Power your property with Green Home Systems based in Ayrshire

With energy prices soaring and the cost of living soaring, the economic and environmental benefits of making our homes more efficient – and producing our own energy – have never been more apparent, and businesses such as Green Home Systems are here to help.

YOUR own home can be bad for you – and your carbon footprint. Often poorly insulated, expensive to heat and a major contributor to carbon emissions, the built environment alone currently contributes 23% of CO2 emissions in the UK.

And with rising energy prices and a major cost of living crisis looming – not to mention the added pressure from Scotland heading inexorably towards a 2045 net zero target – the good news is that homes and buildings can easily be made more efficient.

Homeowners should note, however, that energy efficiency upgrades are often done in a piecemeal, piecemeal fashion – one company providing the insulation, another installing a heat pump and yet another installing energy-efficient lighting. This can increase complexity and the risk of misunderstandings.

But forward-thinking companies such as Ayrshire’s Green Home Systems – fully accredited energy efficiency specialists – are taking a different, simpler and more integrated approach. Based in Irvine, they offer turnkey solutions, acting as a one-stop-shop and treating the whole house as one project.

Alastair Macphie, its managing director, explains this approach. “First, we look at the fabric of the building and make sure it’s properly insulated and has as low an energy requirement as possible.

“We will see what can be done in terms of renovation to bring it up to an efficient level. Then we will install the systems providing electricity to the house – devices such as heat pumps, solar panels and batteries .

“These ensure that you are producing your electricity from an environmentally friendly source.”

Mr. Macphie points out that there is no point in installing a renewable heating system if the walls and roof of the property are simply letting heat escape.

“The goal is to make the home more energy efficient and lower your bills.”
Grants and interest-free loans may be available from Home Energy Scotland and can help offset the cost of the work, it adds.

“It may be possible to get up to £10,000 in finance for a heat pump, with up to £7,500 available as a grant and £2,500 as an interest-free loan.”
Green Home Systems will be happy to organize the work if necessary in order to adapt to the budget of each household.

“It allows you to continue dealing with one company, which makes a lot of sense. If people want to insulate their house first, wait six months, then install the heat pump and maybe the lighting, that’s possible.

Undertaking the project on a whole-house basis is in many ways like building a house extension, he says. “You can do it yourself and deal with lots of sub-contractors or you can get someone to take care of everything and manage the project as well. This is what we do.”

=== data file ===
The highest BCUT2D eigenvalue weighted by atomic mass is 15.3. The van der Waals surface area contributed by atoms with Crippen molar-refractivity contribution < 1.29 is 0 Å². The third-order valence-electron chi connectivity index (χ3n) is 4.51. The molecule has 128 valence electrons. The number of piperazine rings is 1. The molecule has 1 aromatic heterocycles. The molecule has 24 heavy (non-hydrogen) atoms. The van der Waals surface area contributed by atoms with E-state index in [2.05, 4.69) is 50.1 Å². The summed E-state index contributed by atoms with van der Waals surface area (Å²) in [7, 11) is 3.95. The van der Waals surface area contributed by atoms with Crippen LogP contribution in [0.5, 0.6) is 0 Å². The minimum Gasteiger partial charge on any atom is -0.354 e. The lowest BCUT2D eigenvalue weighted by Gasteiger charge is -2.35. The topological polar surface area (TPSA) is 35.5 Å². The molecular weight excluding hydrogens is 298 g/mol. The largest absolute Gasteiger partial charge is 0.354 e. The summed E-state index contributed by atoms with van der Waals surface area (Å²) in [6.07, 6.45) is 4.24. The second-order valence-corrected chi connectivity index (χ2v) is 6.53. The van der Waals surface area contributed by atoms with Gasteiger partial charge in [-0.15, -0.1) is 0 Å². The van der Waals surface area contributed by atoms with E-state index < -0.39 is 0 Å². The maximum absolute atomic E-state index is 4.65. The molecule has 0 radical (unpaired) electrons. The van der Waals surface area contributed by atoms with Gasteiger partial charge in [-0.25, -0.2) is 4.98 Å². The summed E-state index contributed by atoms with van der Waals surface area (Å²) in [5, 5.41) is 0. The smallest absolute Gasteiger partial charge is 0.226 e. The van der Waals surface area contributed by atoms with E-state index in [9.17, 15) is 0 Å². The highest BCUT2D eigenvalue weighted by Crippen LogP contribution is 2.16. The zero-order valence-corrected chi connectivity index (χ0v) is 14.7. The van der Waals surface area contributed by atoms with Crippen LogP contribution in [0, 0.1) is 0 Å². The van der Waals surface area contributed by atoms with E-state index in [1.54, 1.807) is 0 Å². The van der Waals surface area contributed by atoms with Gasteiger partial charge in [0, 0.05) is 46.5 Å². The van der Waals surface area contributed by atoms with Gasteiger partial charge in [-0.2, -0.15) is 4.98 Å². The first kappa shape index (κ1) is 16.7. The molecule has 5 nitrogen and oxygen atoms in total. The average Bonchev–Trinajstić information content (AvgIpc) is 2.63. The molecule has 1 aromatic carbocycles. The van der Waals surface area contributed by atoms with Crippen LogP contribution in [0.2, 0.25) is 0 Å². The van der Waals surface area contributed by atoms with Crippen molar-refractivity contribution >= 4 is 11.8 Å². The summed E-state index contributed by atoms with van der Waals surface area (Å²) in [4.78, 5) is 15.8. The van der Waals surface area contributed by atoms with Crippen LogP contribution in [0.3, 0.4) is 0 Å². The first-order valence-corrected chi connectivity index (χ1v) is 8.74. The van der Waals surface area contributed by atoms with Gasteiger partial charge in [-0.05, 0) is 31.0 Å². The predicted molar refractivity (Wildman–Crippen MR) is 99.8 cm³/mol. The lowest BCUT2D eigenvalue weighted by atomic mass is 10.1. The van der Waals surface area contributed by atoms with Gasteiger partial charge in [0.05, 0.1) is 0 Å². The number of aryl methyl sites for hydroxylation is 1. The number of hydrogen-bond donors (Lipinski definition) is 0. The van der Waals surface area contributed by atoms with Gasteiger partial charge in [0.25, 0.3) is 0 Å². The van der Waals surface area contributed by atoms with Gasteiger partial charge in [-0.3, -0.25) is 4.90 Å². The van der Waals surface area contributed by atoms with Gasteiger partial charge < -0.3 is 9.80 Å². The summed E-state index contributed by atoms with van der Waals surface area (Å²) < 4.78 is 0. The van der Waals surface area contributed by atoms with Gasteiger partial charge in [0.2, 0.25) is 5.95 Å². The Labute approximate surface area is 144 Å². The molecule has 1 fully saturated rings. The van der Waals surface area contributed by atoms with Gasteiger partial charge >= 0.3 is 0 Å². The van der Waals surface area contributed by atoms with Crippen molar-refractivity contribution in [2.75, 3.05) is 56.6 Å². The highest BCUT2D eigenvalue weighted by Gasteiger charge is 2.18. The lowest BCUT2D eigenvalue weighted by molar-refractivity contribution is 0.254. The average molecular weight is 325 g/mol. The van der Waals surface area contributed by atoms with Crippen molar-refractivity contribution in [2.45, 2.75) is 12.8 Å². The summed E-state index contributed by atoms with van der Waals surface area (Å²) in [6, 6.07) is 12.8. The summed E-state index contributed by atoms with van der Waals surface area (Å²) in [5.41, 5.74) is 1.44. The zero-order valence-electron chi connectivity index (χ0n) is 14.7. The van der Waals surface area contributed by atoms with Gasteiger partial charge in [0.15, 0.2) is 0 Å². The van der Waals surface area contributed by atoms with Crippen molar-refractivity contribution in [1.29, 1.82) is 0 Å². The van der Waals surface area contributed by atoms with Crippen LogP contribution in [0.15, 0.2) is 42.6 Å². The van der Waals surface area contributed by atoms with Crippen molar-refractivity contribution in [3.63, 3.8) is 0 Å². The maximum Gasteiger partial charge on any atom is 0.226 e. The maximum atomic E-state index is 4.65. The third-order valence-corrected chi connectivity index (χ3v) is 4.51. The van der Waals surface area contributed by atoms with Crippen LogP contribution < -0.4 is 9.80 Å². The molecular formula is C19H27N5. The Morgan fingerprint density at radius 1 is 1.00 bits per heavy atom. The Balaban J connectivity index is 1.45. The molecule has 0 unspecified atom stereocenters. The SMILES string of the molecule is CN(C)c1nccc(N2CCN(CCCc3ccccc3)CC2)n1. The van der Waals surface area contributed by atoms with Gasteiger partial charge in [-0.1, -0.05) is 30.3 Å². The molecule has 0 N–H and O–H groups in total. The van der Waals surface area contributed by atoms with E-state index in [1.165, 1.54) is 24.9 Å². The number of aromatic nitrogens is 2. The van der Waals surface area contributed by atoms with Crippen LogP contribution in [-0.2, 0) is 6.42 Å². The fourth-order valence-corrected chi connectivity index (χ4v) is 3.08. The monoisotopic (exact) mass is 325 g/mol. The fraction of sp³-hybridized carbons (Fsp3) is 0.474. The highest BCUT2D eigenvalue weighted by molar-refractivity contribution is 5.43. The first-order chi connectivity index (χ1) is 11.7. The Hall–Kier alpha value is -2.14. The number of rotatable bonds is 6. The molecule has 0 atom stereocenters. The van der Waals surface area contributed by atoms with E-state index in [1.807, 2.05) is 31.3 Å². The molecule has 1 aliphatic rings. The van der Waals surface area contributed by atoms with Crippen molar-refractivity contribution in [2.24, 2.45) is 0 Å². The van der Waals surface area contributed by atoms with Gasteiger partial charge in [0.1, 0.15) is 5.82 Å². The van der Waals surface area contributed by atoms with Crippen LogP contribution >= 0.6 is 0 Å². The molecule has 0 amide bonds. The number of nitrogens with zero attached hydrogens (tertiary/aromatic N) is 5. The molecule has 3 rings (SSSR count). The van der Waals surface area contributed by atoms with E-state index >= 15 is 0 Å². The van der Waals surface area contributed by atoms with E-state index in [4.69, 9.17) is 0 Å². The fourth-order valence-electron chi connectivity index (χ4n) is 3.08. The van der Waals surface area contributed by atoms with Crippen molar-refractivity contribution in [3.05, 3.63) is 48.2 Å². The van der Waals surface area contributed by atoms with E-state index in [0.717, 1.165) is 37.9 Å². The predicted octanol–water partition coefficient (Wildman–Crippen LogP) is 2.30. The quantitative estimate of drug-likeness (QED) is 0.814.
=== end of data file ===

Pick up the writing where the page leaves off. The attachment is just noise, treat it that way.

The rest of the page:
What kinds of costs might be involved? To some extent, it depends on customer requirements. Options may include cavity wall, attic, subfloor or exterior wall insulation. “Obviously it will also depend on the size of the house, but to properly insulate your house will probably cost around £2,000.

“However, Home Energy Scotland grants are available for this purpose, with up to £1,000 of funding for each measure. So if someone had a property with no infilled cavity walls or attic insulation, this funding would be available for both measures and would likely cover the cost.

Heat pumps are more expensive, usually costing between £15,000 and £20,000 depending on the property. “But you’re installing a new heating system, so that’s a big change. You also need to install new radiators in most cases, as you need bigger ones to keep the heat pump running efficiently. Again, however, grants are available to help with funding.

Ultimately, Macphie says, the final cost to the buyer may not be so different from installing a new gas boiler, but with the added benefit that you’re future-proofing your property.

Another option for homeowners taking a whole-house approach is to consider installing solar panels, which can generate the electricity needed to power the heat pump.

“These are going to become more popular. If you combine them with battery storage, you can conserve the electricity they generate. So if you have an electric vehicle (EV) and a charging point for it in your house, you can plug in your car overnight and use solar power from the battery to charge it for free,” says Mr. Macphie.

With electricity bills and a household’s carbon footprint shrinking, it’s easy to see why home renewables have growing appeal.

“There is now more publicity for this type of solution than a year ago. Maybe because they are more environmentally conscious now or worried about how much their bills will be, people are now really focusing on improving the energy efficiency of their homes. »

This article has been brought to you in partnership with Green Home Systems

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